"This study helps build the knowledge base" said Holt-Lunstad.
More research is needed to identify the true role of social relationships in both cardiovascular and general health. In the study, Valtorta adds that it is not possible to state that loneliness and social isolation directly increase heart disease or stroke risk. There could be other ways that people who are less connected differ from those who are well connected, which could contribute to their risk.
Loneliness and isolation also appear to take a toll on a person's lifespan, according to previous research
by Holt-Lunstad and colleagues. The team found that people with the fewest relationships, or who felt like they had the least social support, had a 50% higher risk of dying during the study period than those who were well-connected.
Valtorta was not able to parse out whether loneliness and social isolation were separately associated with heart disease and stroke risk in her study, because most of the studies they analyzed only looked at social isolation.
"[They] are very different things...there are people who are socially isolated but are fairly content ... and there are people who are constantly surrounded by people but still feel incredibly lonely," Holt-Lunstad said.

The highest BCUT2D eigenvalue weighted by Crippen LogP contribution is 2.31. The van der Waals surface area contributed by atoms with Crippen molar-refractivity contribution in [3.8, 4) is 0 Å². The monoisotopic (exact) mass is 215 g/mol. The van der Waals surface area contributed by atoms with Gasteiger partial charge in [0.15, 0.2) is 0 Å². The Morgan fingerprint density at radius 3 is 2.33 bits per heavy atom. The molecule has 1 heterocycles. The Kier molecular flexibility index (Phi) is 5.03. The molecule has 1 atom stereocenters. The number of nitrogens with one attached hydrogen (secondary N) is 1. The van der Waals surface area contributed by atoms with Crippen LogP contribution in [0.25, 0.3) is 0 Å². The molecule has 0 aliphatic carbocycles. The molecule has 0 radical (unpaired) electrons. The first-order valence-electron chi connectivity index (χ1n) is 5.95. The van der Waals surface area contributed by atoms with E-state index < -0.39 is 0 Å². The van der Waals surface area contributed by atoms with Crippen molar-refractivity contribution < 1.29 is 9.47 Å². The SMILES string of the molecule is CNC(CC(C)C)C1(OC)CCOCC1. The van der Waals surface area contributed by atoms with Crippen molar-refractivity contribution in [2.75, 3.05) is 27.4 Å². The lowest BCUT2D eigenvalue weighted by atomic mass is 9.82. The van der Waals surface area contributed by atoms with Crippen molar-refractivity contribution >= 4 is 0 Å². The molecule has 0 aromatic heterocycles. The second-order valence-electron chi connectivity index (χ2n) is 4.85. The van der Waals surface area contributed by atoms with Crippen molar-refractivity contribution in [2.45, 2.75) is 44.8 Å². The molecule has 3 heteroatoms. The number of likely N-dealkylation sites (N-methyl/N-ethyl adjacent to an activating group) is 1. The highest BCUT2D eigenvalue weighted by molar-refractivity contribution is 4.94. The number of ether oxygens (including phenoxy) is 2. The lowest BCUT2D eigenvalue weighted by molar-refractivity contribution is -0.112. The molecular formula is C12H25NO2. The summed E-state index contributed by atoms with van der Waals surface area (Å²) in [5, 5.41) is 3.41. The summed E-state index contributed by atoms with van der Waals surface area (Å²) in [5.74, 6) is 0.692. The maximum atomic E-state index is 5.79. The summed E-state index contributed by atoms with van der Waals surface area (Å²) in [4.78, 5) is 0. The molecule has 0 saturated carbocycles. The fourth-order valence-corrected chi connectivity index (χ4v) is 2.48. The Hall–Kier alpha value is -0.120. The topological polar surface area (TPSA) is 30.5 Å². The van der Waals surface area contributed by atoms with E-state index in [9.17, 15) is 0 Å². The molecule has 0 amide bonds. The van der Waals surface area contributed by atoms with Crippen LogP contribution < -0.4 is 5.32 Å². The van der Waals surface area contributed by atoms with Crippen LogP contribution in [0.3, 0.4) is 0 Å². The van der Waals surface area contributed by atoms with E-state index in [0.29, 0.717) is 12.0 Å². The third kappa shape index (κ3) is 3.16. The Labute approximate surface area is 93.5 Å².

"I would suspect that if you are both, it is going to be associated with the highest risk, and if you are one or the other, it is going to be associated with the intermediate risk," she added.
How to stave off social isolation
A number of interventions
show promise for helping people make social connections or lifting them out of loneliness. One example is the use of therapy that focuses on improving social skills and programs that offer social opportunities, such as activities for older adults, which have been found to decrease loneliness.
Some areas of the United Kingdom are experimenting with a program called Reconnections t
hat targets older adults in the community that are at risk of becoming socially isolated and connecting them with social workers and members of the community who can help them find, and participate in, activities that interest them. The program is still being evaluated to find out if people feel more connected and if this then boosts their well-being, Valtorta said.
"That is one of the great unknowns, whether interventions can both benefit people's social relationships, but also benefit their health," Valtorta said.
One key challenge remaining for health care professionals is identifying people at risk of isolation in the first place. Holt-Lunstad urges clinicians to talk with patients about the importance of social connections for a healthy lifestyle and to recommend counseling or social support services. Medical organizations, such as the American Heart Association, should also add social isolation to the list of major risk factors for heart disease.
According to Holt-Lunstad said, further evidence is needed to ensure this. "Part of the hesitancy," she said. "There are still a lot of questions about what we do about it."